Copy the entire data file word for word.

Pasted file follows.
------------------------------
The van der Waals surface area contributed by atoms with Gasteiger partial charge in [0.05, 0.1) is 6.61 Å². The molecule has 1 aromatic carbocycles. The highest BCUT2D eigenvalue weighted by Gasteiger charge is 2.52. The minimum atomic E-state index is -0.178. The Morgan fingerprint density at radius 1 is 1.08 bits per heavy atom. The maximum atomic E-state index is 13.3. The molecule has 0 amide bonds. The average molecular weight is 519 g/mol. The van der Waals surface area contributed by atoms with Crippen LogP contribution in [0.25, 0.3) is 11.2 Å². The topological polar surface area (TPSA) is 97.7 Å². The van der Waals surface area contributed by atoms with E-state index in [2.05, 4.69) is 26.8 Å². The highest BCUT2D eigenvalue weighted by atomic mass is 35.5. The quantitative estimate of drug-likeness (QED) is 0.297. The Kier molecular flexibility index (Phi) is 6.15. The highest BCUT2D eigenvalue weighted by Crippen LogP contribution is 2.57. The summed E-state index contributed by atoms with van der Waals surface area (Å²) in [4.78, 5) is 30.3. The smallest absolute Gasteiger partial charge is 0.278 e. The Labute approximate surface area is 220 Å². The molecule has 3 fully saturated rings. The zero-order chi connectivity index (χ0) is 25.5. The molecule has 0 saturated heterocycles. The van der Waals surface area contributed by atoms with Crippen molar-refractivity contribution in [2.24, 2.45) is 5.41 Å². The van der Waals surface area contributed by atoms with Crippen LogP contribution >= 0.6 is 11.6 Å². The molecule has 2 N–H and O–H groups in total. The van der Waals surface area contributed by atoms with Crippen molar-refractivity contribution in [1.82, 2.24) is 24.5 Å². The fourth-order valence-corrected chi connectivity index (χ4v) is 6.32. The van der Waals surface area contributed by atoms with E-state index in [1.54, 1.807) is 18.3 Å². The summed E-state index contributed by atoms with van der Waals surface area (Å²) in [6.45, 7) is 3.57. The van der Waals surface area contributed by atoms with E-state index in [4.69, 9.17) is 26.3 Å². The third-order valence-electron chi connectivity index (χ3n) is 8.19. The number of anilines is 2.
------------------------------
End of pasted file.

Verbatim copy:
The van der Waals surface area contributed by atoms with Gasteiger partial charge in [0.05, 0.1) is 6.61 Å². The molecule has 1 aromatic carbocycles. The highest BCUT2D eigenvalue weighted by Gasteiger charge is 2.52. The minimum atomic E-state index is -0.178. The Morgan fingerprint density at radius 1 is 1.08 bits per heavy atom. The maximum atomic E-state index is 13.3. The molecule has 0 amide bonds. The average molecular weight is 519 g/mol. The van der Waals surface area contributed by atoms with Crippen LogP contribution in [0.25, 0.3) is 11.2 Å². The topological polar surface area (TPSA) is 97.7 Å². The van der Waals surface area contributed by atoms with E-state index in [2.05, 4.69) is 26.8 Å². The highest BCUT2D eigenvalue weighted by atomic mass is 35.5. The quantitative estimate of drug-likeness (QED) is 0.297. The Kier molecular flexibility index (Phi) is 6.15. The highest BCUT2D eigenvalue weighted by Crippen LogP contribution is 2.57. The summed E-state index contributed by atoms with van der Waals surface area (Å²) in [4.78, 5) is 30.3. The smallest absolute Gasteiger partial charge is 0.278 e. The Labute approximate surface area is 220 Å². The molecule has 3 fully saturated rings. The zero-order chi connectivity index (χ0) is 25.5. The molecule has 0 saturated heterocycles. The van der Waals surface area contributed by atoms with Crippen molar-refractivity contribution in [2.24, 2.45) is 5.41 Å². The van der Waals surface area contributed by atoms with Crippen LogP contribution >= 0.6 is 11.6 Å². The molecule has 2 N–H and O–H groups in total. The van der Waals surface area contributed by atoms with Crippen molar-refractivity contribution in [1.82, 2.24) is 24.5 Å². The fourth-order valence-corrected chi connectivity index (χ4v) is 6.32. The van der Waals surface area contributed by atoms with E-state index in [1.54, 1.807) is 18.3 Å². The summed E-state index contributed by atoms with van der Waals surface area (Å²) in [6.45, 7) is 3.57. The van der Waals surface area contributed by atoms with E-state index in [4.69, 9.17) is 26.3 Å². The third-order valence-electron chi connectivity index (χ3n) is 8.19. The number of anilines is 2.